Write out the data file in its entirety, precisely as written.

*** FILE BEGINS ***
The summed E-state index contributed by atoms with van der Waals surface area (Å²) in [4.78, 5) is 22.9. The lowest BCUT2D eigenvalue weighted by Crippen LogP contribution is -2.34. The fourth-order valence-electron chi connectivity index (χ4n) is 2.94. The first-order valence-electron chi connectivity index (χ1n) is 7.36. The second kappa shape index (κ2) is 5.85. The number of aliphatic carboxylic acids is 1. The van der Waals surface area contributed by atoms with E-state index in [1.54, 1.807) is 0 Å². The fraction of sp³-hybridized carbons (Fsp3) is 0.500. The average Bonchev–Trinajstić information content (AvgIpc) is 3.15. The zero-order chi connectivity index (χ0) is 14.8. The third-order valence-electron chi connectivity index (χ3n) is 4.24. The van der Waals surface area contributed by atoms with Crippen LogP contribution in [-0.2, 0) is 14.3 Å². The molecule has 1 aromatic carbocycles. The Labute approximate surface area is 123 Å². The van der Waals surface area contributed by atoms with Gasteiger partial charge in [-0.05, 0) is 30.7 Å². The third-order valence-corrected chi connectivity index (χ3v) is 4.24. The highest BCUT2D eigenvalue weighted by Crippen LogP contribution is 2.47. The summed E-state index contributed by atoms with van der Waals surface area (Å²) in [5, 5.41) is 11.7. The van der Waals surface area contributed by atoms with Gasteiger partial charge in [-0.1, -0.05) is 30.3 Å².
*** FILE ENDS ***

The summed E-state index contributed by atoms with van der Waals surface area (Å²) in [4.78, 5) is 22.9. The lowest BCUT2D eigenvalue weighted by Crippen LogP contribution is -2.34. The fourth-order valence-electron chi connectivity index (χ4n) is 2.94. The first-order valence-electron chi connectivity index (χ1n) is 7.36. The second kappa shape index (κ2) is 5.85. The number of aliphatic carboxylic acids is 1. The van der Waals surface area contributed by atoms with E-state index in [1.54, 1.807) is 0 Å². The fraction of sp³-hybridized carbons (Fsp3) is 0.500. The average Bonchev–Trinajstić information content (AvgIpc) is 3.15. The zero-order chi connectivity index (χ0) is 14.8. The third-order valence-electron chi connectivity index (χ3n) is 4.24. The van der Waals surface area contributed by atoms with Crippen LogP contribution in [-0.2, 0) is 14.3 Å². The molecule has 1 aromatic carbocycles. The Labute approximate surface area is 123 Å². The van der Waals surface area contributed by atoms with Gasteiger partial charge in [-0.05, 0) is 30.7 Å². The third-order valence-corrected chi connectivity index (χ3v) is 4.24. The highest BCUT2D eigenvalue weighted by Crippen LogP contribution is 2.47. The summed E-state index contributed by atoms with van der Waals surface area (Å²) in [5, 5.41) is 11.7. The van der Waals surface area contributed by atoms with Gasteiger partial charge in [-0.1, -0.05) is 30.3 Å².